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Archive of April 3 Remote Instruction

April 3, 2020

Dear Faculty and Staff,

As we come to the end of the second week of remote instruction delivery for our classes due to the COVID-19 pandemic, I wish to thank each one of you for the extraordinary work you have done in a very short period of time to adapt your courses to the new delivery mode. This is a major accomplishment at a time when you also have to handle your own personal circumstances in dealing with this health crisis.

A review of the Blackboard usage statistics shows that over 86% of course sections have an active Blackboard course site. This is 4 percentage points above our typical usage. We are also seeing a significant increase in the time spent by our students online in various platforms. For example, last week DoIT reports there were 25,271 attendees in 7,145 Bb Collaborate sessions totaling 4,464 hours and 1,434 recordings. By contrast, during the first week of March, there were 216 attendees in 132 Collaborate sessions totaling 21 hours and 15 recordings. More info from DoIT is here. I am also aware of many successful alternative delivery approaches that our faculty have implemented for continuing with their course instruction.

Recommendations and guidance on campus resources available to you for remote instruction can be found on DoIT’s Academic Continuity website and the Faculty Development Center (FDC)’s Keep on Teaching and Keep on Grading websites.

We are impressed with the level of engagement our students and faculty have demonstrated during this transition. Consistent with our mission to ensure an inclusive culture that promotes respect and civility, we encourage faculty to provide guidance regarding online classroom expectations in order to ensure that we are maintaining an appropriate learning environment while encouraging sharing of diverse perspectives. I recommend that you include a statement in your revised course syllabus if you have not already, making clear what the netiquette and online conduct expectations are for your online classroom.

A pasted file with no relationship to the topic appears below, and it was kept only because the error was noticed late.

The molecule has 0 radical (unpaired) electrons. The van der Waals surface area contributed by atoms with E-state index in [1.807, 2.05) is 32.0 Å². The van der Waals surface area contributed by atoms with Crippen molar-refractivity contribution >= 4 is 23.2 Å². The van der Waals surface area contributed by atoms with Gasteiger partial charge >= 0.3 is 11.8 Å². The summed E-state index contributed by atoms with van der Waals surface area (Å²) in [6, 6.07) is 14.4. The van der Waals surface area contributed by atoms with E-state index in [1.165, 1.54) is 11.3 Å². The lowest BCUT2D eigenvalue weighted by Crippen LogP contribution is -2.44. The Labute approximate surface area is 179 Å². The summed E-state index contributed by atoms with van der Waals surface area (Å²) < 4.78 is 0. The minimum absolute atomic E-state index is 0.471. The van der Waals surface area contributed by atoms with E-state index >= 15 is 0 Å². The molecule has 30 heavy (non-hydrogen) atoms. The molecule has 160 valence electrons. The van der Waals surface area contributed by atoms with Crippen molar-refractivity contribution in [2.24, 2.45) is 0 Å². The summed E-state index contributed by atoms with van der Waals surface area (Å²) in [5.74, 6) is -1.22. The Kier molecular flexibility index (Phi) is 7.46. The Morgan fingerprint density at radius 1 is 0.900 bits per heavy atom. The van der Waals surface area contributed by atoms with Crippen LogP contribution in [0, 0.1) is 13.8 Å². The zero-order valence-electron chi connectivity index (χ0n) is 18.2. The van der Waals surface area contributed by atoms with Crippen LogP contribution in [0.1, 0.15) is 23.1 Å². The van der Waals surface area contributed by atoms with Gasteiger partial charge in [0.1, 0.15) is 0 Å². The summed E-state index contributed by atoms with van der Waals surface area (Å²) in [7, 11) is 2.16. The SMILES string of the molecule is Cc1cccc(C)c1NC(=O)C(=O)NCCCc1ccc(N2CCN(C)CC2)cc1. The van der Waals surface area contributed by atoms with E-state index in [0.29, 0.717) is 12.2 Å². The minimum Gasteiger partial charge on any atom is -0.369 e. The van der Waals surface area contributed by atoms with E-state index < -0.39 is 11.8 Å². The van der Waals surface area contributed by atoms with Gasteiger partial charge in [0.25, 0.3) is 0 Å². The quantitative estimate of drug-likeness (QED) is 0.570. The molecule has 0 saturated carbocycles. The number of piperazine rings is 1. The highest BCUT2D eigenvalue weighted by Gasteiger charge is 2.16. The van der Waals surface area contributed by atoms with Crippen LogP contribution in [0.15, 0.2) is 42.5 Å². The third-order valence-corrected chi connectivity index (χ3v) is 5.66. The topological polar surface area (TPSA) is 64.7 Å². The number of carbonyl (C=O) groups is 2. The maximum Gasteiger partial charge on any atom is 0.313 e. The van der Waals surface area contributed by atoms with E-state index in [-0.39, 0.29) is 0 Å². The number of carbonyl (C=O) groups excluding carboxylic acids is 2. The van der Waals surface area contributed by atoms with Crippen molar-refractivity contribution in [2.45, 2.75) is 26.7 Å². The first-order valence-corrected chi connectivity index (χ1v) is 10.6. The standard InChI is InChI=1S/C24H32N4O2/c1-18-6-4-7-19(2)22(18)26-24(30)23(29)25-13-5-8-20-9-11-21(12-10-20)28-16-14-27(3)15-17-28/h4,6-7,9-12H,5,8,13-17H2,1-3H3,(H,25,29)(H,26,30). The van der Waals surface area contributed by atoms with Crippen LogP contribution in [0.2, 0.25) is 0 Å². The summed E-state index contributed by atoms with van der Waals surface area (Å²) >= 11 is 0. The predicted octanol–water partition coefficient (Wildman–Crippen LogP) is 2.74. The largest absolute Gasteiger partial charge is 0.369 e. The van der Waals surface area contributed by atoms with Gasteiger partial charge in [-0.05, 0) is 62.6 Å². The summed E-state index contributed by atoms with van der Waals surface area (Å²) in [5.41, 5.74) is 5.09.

I would also like to raise your awareness that during this time, some students in your classes may face access challenges or barriers with respect to remote instruction due to differences in time zones, limited access to a computer or the internet, and familial or military duties.

Students with disabilities may also experience additional and/or different challenges in this new learning environment. Approved academic accommodations must continue to be met during this time of remote instruction. In addition, please refer students who raise new access concerns due to the impact of their disability in online instruction to the Office of Student Disability Services for support.

In order to address any student access challenges, including those discussed above, if you have not yet done so, I recommend that you encourage the students in your classes to communicate any barriers to participation they may be facing. Assistance and consultation support for both you and your students is available through the Academic Success Center, the Faculty Development Center (FDC), DoIT, the Office of Student Disability Services, and the Office of Equity and Inclusion.

Further, in order to promote inclusive and accessible teaching for all students I strongly recommend that you consider these best practices for remote instruction:

  1. Developing asynchronous approaches for your courses, including recording of live sessions, discussion boards, and collaborative documents, to enable those with access issues to be able to refer back to those recordings when access is available to them. Information about how to record live sessions and how to grant your students access to the recordings is provided through the DoIT’s Academic Continuity site.
  2. Administering assessments and exams in a manner thatavoids requiring students to complete them exclusively during synchronous, scheduled online sessions. Rather, we recommend that you consider making tests available for longer intervals and/or at different times to ensure that students are able to complete them given the many challenges and barriers to access they may face.

Thank you again for all you are doing on behalf of our students during these challenging times. Please take care of yourselves and your families. Stay safe and healthy.

Philip Rous, Provost